In the course of having one of my knitting designs reviewed by a technical editor recently, I discovered that I knit wrong. Literally: my basic knit stitch is wrong, which means that everything I do has a gauge that is nigh impossible to duplicate with a normal knit stitch. The functional difference of how you end up doing what I’ve been doing versus knitting correctly is tiny. Minute. Miniscule. And apparently critical.
As I was telling this story to some friends over lunch last week, one of them mused that knitting is a postage-stamp world. Which is to say, if you look at it from a distance, it doesn’t look like much, but when you get up close, the level of detail is incredible and you can fall right through into a world with far more depth than you realized. I love that concept and I think it’s widely applicable. Most specialized labor, hobbies, artisan work, whatever, is made up of these postage stamp worlds, and recognizing that is probably the first step to developing a genuine interest in and respect for the work that other people do.
The concept of postage stamp worlds also seems like a darned good construct to keep in mind if you’re about to embark on learning something new, especially in the information age. This is a bit ironic, perhaps, but I think the information age is actually not all that fabulous for passing on expert knowledge…yet. Most beginning internet learning is happening at that flat, distance level with no help from Mary Poppins to pop the artwork into life (or vice versa). Sure, I can pull up Youtube videos and download ebooks and PDFS and even order books from my library without leaving my dining room table, and all of these things are valuable learning tools. This is how I learned to knit. Which I did completely wrong.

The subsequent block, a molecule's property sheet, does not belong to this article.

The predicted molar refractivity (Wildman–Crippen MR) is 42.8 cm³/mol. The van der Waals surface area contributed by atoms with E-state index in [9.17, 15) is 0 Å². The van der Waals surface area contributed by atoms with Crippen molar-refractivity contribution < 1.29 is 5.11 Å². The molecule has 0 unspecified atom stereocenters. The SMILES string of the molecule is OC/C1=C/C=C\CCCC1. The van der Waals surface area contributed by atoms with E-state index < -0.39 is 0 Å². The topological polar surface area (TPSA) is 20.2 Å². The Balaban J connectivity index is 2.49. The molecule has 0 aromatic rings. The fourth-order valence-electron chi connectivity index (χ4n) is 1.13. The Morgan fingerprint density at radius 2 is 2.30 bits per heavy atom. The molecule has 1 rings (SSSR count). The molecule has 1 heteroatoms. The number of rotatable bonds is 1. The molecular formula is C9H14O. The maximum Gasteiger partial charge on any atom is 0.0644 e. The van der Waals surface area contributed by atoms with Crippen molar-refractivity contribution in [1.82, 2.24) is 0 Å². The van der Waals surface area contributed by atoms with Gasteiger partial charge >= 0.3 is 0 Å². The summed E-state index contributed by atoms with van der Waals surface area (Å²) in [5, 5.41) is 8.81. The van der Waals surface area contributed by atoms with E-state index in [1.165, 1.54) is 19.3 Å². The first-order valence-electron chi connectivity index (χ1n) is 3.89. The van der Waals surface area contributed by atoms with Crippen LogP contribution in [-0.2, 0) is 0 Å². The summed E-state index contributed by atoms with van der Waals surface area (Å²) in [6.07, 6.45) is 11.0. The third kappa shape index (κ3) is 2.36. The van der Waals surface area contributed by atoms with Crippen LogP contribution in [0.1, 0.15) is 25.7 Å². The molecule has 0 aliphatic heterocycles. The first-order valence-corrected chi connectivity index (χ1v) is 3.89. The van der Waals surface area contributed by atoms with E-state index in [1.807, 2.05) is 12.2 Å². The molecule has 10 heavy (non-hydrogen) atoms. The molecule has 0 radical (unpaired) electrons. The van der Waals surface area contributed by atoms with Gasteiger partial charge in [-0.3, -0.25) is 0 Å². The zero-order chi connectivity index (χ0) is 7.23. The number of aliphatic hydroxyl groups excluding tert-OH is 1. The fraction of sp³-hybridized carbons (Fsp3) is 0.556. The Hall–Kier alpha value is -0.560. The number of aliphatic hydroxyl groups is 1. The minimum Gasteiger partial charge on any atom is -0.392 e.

My point is that just because you can kajigger something to do more or less what you want it to do doesn’t mean that there isn’t a standard or more efficient way to do that thing. And sometimes the autodidactic among us end up disguising our ignorance of the underlying principles when we find those Frankensteinian workarounds, only to have that ignorance backfire on us in hilarious and stress-inducing minor catastrophes when we try to do more advanced work. Learning from an expert in person tends to call attention to such discrepancies pretty quickly, but learning from experts in a context where they have the ability to see our work, note a misunderstanding, and put us back on the path to understanding a core concept of their particular postage stamp is not an experience that is characteristic of learning a new thing from the internet.
Again: yet. I suspect that we can both make the internet a better learning environment and become better internet learners, and to that end, I’m thinking about these questions:
- What questions should you ask when learning something new?
- Are there general guidelines we can recommend for teachers interested in creating static lessons for beginners?
- How do we best help n00bs find experts?
- How do you determine that a teacher is, in fact, an expert, rather than a hack who knows a few things more than you?
- What is the best technology for connecting teachers and students working together remotely?
I have a few thoughts about the first two after this experience, so…more on that later. The latter three questions aren’t really my forte, though. Thoughts?